A zany casino romp runs aground in Star Trek: Discovery season 4’s existential stakes and traumas.
Star Trek can and should be fun. Take “A Piece of the Action,” one of the original series’ finest hours, which also happens to be a goofy episode about aliens imitating 1920s gangsters. Hell, one of Discovery’s own high water marks came in season 1’s “Magic to Make the Sanest Man Go Mad,” a madcap Harry Mudd outing that’s not light on laughs. There’s no reason Discovery, or any other Trek series, can’t keep things loose and lively now and then.
The catch comes when that approach runs aground on this season’s universal stakes and ongoing personal traumas. On the one hand, “All In” wants you to tremble at the risk of angering the uber-powerful species behind the DMA. It wants you to consider the moral implications of Cleveland Booker (David Ajala) and Ruon Tarka (Shawn Doyle) harnessing the black market to barter for an illegal weapon. It wants you to lament the strain on the relationship between Book and Michael Burnham (Sonequa Martin-Green), born of intersecting traumas and conflicting personal duties.
Yet, on the other, it wants you to chuckle as the couple cheekily colludes in a zany game of poker. It wants you to smile while Burnham plays carnival barker for the first pro wrestling match in Star Trek since Seven of Nine faced The Rock. It wants you to chortle at the antics of Hoz (Daniel Kash), the Jay Leno-esque alien who runs the joint and spits out a never-ending stream of corny, incomprehensible truisms.
Therein lies the rub. The mesh of tones just doesn’t work. You can’t have Tarka giving a pained monologue about loss in one minute while Burnham does silly tells at the poker table in the next. Tonal whiplash abounds here, which undercuts the drama and does the comedy no favors either.
All that said, maybe the biggest problem here is that the efforts at levity just aren’t very good. Burnham and Lt. Owosekun’s (Oyin Oladejo) coy attempt to hustle some unsuspecting brutes comes off more hokey than laugh-worthy. Book and Tarka’s efforts to spot a cheater to earn their way into the good graces of the owner is more flat than fun. And god help us when it comes to Hoz himself, our annoying master of ceremonies. He scans as a wacky gimmick character from a kids’ show, who isn’t fit to carry Lorne’s pitch pipe.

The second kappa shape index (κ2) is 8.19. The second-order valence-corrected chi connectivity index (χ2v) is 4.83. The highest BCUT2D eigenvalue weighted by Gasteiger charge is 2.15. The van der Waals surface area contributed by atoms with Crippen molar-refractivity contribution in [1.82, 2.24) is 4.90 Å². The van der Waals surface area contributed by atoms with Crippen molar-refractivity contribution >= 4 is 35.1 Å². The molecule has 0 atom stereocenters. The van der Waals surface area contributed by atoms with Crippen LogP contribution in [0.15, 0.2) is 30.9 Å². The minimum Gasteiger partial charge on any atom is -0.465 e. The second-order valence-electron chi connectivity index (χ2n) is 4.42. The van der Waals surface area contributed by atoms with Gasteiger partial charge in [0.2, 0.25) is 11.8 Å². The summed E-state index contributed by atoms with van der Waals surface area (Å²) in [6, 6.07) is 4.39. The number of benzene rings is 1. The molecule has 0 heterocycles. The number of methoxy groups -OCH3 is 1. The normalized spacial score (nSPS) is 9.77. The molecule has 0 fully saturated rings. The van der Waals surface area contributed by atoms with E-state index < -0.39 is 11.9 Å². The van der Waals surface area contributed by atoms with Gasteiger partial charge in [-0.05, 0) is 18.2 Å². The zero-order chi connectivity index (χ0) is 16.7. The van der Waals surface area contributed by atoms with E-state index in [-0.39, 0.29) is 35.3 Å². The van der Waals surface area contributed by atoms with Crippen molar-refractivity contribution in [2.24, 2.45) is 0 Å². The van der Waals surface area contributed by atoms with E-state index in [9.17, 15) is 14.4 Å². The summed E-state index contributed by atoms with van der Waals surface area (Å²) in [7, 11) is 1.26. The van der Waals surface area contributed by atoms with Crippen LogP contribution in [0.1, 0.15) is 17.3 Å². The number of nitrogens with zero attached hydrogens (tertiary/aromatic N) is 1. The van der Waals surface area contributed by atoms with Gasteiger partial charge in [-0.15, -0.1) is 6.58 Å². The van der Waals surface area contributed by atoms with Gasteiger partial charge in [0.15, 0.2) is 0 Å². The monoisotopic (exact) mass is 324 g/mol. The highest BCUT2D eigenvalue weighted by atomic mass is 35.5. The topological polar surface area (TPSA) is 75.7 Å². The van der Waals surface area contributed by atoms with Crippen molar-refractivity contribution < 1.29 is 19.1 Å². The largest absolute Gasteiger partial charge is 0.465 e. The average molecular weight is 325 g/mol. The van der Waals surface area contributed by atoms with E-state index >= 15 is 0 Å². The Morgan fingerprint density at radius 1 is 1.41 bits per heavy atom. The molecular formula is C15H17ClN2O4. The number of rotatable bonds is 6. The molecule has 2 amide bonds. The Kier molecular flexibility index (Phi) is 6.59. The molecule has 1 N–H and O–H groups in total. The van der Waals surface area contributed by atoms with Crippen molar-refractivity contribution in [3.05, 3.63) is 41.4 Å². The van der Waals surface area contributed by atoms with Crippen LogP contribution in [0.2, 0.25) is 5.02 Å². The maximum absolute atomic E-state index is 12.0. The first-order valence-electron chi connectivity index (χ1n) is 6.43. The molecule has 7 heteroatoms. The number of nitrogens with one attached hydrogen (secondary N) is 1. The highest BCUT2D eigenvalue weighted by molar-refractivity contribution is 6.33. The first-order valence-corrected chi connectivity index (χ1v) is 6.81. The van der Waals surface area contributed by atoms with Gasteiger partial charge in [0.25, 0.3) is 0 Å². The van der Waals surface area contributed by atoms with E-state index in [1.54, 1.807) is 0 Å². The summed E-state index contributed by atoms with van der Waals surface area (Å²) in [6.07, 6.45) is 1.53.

Comedy is hard, though! Going for a spritely, vaguely Ocean’s Eleven-type caper while two rival groups hustle to win what they need on a black market “karma barge” isn’t a bad idea (Star Trek: Picard tried the same thing, with similarly mixed results). But it’s not a natural fit with the oft-serious, occasionally melodramatic confines of Star Trek: Discovery, which makes wringing the humor from these events even harder. The comic material isn’t great to begin with, and shoehorning it between a grave intergalactic threat and an interpersonal breakdown makes it even more challenging.
As has become a recurring theme in Discovery’s fourth season, this is especially frustrating because what the episode’s trying to do with all of this is admirable. It might have been better to give Burnham and Book at least one episode apart before diving into their inevitable reunion and confrontation. Still, making time for the couple to hash out the fissures between their personal affections and conflicting moral imperatives is a positive.
In pragmatic terms, it makes sense that Book would use his old courier connections to achieve his goals, and that Burnham, having operated in the same network, would use those same contacts to find her runaway beau. It’s tantalizing to hear echoes of the rough-and-tumble life Michael led with Book in the 3100s before she reunited with her crew, and it makes sense to use that shared history to reconnect them. The personalities and practicalities of this one add up.